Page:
Derbyshire certainly has an affinity for the Chinese, too. But why this odd observation:

    I'll pass on Mexico, having left it too late in life to start learning Spanish. There is a city in China I have my eye on, though. A nice place, by the sea; quiet, clean, and civilized, big enough to offer some interesting dinner companions, yet not so big as to be full of foreigners on the make. Pleasant maritime climate, great fresh seafood.

    What's that? It's a Communist country? Oh, sure, the whole government system stinks. The place is awash with corruption, and if you tick off the wrong official, you could find yourself in court on an invented rap, looking at a ten-year jail term.

    China is not totalitarian any more, though. You're not expected to memorize gibberish political formulas, not once you've got through with school anyway. You don't have to go to rallies and "political study" meetings any more. In the matter of everyday freedoms, it's probably close to the level of Mexico now. The thing about those places is, once you have mastered a few simple rules, the authorities pretty much leave you alone.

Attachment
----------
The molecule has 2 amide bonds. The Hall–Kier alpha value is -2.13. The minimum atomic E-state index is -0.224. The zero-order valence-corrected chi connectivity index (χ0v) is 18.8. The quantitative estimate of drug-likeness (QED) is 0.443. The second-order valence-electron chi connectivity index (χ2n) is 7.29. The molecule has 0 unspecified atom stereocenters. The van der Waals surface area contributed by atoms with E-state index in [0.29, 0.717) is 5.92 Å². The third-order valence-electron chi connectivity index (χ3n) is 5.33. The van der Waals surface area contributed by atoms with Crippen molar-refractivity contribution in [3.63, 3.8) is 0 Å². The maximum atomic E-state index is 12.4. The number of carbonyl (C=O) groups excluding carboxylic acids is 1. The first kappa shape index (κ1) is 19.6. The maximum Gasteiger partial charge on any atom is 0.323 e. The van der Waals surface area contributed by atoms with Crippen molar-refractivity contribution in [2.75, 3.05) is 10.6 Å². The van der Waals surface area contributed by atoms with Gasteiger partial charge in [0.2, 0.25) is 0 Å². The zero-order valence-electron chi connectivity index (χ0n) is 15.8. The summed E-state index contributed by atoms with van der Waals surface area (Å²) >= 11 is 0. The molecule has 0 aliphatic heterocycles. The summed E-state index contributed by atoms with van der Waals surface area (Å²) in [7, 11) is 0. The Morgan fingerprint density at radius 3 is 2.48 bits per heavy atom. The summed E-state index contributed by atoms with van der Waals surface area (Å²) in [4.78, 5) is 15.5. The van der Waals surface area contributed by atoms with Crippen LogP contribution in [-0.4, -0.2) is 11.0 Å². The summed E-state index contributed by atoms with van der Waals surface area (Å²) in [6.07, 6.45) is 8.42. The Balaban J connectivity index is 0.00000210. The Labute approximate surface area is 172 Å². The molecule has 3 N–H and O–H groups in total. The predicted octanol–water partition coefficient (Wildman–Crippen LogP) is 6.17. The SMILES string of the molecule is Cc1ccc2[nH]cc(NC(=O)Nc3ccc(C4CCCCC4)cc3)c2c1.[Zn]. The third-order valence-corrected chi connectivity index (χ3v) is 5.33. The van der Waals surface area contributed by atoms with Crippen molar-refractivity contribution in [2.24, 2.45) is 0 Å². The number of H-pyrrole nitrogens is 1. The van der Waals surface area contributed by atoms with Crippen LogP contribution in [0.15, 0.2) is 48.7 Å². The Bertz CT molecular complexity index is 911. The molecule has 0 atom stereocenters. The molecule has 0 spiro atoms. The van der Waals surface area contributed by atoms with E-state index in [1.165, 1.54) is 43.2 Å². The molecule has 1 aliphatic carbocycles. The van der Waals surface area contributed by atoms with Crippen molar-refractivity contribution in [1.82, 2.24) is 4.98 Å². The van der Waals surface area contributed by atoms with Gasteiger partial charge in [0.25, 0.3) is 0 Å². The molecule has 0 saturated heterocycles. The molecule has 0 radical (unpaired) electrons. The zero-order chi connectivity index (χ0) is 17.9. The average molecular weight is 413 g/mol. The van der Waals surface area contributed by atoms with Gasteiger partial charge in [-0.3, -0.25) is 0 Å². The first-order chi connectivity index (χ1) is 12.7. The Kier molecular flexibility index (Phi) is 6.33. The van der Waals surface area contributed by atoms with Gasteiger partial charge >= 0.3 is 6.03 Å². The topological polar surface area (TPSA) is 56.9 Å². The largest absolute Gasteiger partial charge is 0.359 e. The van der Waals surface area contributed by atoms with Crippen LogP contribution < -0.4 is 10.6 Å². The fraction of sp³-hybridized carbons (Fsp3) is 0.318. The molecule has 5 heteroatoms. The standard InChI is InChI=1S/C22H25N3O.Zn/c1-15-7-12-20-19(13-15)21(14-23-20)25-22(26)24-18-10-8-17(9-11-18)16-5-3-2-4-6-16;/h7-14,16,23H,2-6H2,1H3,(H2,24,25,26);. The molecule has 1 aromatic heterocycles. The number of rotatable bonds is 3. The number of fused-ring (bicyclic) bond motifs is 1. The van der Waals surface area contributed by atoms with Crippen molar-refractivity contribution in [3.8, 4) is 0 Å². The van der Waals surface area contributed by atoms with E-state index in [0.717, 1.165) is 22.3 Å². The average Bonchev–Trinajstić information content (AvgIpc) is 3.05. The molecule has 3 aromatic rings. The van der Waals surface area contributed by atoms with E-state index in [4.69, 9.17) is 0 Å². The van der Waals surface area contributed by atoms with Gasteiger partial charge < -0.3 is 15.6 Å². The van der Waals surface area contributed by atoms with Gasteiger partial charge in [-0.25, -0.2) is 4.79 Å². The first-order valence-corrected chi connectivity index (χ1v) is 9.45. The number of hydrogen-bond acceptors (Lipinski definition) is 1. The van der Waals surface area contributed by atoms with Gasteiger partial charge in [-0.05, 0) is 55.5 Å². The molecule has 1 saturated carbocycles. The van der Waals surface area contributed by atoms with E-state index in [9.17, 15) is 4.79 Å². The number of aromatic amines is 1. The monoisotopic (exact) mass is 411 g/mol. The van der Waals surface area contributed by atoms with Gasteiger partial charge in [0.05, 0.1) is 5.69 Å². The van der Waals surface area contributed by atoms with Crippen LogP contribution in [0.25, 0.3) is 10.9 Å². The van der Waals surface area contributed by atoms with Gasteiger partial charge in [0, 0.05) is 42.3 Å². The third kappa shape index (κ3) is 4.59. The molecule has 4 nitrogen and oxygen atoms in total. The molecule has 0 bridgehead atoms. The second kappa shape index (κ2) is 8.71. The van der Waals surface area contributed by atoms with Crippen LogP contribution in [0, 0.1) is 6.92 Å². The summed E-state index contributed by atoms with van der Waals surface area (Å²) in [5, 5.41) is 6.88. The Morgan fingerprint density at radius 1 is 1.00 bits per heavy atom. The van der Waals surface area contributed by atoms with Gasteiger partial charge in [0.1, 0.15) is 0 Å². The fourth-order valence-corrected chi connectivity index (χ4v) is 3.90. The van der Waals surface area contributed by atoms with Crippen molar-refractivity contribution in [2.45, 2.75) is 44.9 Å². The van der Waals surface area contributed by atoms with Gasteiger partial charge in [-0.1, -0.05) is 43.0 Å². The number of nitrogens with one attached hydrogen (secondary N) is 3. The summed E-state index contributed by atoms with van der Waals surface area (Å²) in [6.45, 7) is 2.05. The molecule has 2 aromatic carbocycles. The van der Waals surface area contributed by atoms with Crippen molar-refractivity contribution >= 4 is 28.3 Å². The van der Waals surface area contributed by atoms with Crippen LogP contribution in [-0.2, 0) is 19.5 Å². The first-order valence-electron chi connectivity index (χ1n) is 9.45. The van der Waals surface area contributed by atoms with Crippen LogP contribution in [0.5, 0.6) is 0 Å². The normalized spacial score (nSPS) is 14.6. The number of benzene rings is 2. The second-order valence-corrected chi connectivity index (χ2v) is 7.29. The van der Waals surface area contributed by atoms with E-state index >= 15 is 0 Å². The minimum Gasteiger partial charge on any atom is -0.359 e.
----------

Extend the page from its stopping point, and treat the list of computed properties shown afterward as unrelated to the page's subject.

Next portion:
That's a mighty big caveat: don't manage your destiny with too much autonomy, and the Reds are hunky-dory. They won't even have you forced into mass rote or publicly humiliated for having the barber cut your coif like Mao. Beijing, on the up-and-up. On the face of it, Derbyshire ought to know better, however facetious he's being. Frankly, it's hard to tell. Derbyshire's not alone in the "co-opetitor" judgment of China.

    Ironically, words like that could come at no better time for all of us to be reminded what threat to freedom China is determined to represent:

    Raising the stakes in an already tense situation, China threatened in remarks published Wednesday that "the use of force may become unavoidable" if Taiwan pursues independence - the mainland's strongest statement in years against its archrival.

    ..."The people of Taiwan are standing at a very critical historical juncture, so let me give advice to all the people of Taiwan: Do not act just on impulse," [former Premier Zhu Rongji] said during a news conference [in 2000]. "Otherwise you will regret it very much and it will be too late to repent."

    Last month, Beijing condemned Taiwan's leaders for their push for independence but stopped short of threatening war.

    "The separatist activities by Taiwan independence elements directly endangers the basic interests of Taiwan compatriots, and it is a disaster for Taiwan," an unidentified spokesman from the Taiwan Affairs office was quoted as saying by Xinhua. "Activities like this cannot be tolerated by the sons and daughters of the Chinese nation."

    China may try to look like us, but she isn't even close. There's a silver lining, however. Richard Armitage defended our democratic ally Taiwan:

    "We have good competent forces there," Armitage said as he also offered assurances that the Bush administration would provide Taiwan with "sufficient defense articles for her self-defense."